A journey in Silver

The drive down from my Hampshire home to the jewellery school in Dorset for my first experiment in the art of jewellery making was a delight in itself.  It was an early December morning and Jack Frost had been out and about overnight, leaving a covering of sparkling white over hedgerows and trees, and with the dawn mist still lingering in the valleys, you could almost imagine that the world had been adorned in silver dust!

Luccombe Business and Craft Centre

Luccombe Farm and Craft Centre

Flux ‘n’ Flame is located in a very rural part of Dorset and is housed in a stunning barn conversion, beautifully fitted out as a workshop for a maximum of 8 students, and with 2 tutors per session, you really do get lots of help and guidance throughout the course.  The most wonderful thing about this jewellery school  (unusually I believe), is there is no set structure to the “course”.

Flux n Flame workshop

Flux 'n' Flame workshop

You get to decide what you want to make and the tutors will help you achieve it, demonstrating, advising and encouraging you every step of the way.  It really gives you the freedom from the start to explore your own ideas and come up with a truly unique design.  No worries either if you just can’t manage this bit on your own – they have a library full of wonderful books from which you can’t fail to find something to inspire your creative side.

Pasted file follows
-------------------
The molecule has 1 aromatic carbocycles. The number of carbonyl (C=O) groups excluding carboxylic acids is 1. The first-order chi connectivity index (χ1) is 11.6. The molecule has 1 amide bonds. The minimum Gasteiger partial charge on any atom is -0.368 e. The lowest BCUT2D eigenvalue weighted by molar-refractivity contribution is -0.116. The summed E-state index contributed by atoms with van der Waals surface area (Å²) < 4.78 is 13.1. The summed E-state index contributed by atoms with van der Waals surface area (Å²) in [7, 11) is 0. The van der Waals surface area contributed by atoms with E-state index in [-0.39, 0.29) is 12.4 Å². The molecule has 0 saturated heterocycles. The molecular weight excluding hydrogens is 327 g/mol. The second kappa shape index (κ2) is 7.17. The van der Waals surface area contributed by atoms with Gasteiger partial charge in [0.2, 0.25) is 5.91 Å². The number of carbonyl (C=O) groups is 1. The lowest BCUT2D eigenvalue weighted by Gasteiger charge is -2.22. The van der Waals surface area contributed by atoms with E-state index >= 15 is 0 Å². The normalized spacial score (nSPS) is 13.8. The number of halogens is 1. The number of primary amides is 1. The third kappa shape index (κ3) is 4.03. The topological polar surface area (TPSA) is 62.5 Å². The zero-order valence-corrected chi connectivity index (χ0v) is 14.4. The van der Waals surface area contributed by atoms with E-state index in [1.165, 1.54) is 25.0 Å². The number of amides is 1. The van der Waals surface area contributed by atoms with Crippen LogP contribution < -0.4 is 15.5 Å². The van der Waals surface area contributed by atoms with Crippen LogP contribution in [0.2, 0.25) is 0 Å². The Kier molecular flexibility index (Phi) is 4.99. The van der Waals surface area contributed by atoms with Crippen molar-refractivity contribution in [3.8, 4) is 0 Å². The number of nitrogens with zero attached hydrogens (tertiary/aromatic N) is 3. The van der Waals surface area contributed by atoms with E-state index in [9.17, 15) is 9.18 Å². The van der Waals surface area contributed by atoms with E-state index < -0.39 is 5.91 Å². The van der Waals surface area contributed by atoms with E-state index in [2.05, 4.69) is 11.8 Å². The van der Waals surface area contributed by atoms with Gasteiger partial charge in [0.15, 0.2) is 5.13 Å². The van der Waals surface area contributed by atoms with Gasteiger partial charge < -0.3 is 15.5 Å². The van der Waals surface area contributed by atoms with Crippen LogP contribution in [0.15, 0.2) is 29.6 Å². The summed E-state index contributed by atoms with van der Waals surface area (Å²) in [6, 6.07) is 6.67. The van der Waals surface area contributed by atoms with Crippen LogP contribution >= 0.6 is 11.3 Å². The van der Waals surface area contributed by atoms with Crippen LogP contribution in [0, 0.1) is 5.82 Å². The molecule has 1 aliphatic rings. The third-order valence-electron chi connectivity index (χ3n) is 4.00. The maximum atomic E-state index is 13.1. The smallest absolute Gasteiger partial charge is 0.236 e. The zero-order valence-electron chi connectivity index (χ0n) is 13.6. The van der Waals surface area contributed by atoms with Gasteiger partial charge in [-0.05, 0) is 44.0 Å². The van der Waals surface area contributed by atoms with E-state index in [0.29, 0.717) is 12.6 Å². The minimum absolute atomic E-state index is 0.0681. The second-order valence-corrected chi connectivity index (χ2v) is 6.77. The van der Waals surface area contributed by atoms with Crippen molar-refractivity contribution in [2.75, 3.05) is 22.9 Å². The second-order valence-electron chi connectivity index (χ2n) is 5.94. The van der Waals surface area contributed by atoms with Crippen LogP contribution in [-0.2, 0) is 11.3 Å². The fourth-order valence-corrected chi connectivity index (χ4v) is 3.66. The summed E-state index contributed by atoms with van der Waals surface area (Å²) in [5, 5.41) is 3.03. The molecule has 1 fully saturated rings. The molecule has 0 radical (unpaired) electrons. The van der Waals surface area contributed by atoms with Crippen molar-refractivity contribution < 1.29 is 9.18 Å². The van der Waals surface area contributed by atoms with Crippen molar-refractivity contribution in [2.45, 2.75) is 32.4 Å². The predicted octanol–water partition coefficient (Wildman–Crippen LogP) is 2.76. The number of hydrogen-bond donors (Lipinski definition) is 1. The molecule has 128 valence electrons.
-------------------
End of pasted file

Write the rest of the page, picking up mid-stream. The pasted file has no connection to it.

On arrival I was welcomed by Jesa and Fran who made me feel instantly at home by offering me a steaming mug of tea.  As others on the course gradually arrived, we all started to feel more relaxed and excited at the prospect of what was to come.

Fran gave us all a quick tour of the workshop, explaining along the way what some of the different tools and equipment were and what they could be used for.  Some of my fellow students had dabbled in jewellery making before and were thus able to get stuck in almost immediately.  For the rest of us newbies it took a little while to decide what piece we thought we might be able to manage at our first attempt.  One or two chose to make bangles, another a brooch, but I took the simplest option and started with a ring.

My ring was to be a simple but wide plain band of silver, to give me the chance to practice a few of the fundamental techniques essential to the craft.  To make it a little more interesting, I was going to employ the technique of reticulation in order to give texture and interest to the surface of the silver before shaping the ring.  When the surface of a sheet of metal is melted, a rippled texture is formed and,  since this technique’s effects are completely random, the design created will be unique to the piece.

Well,  I thought it was going to be simple …

Ana

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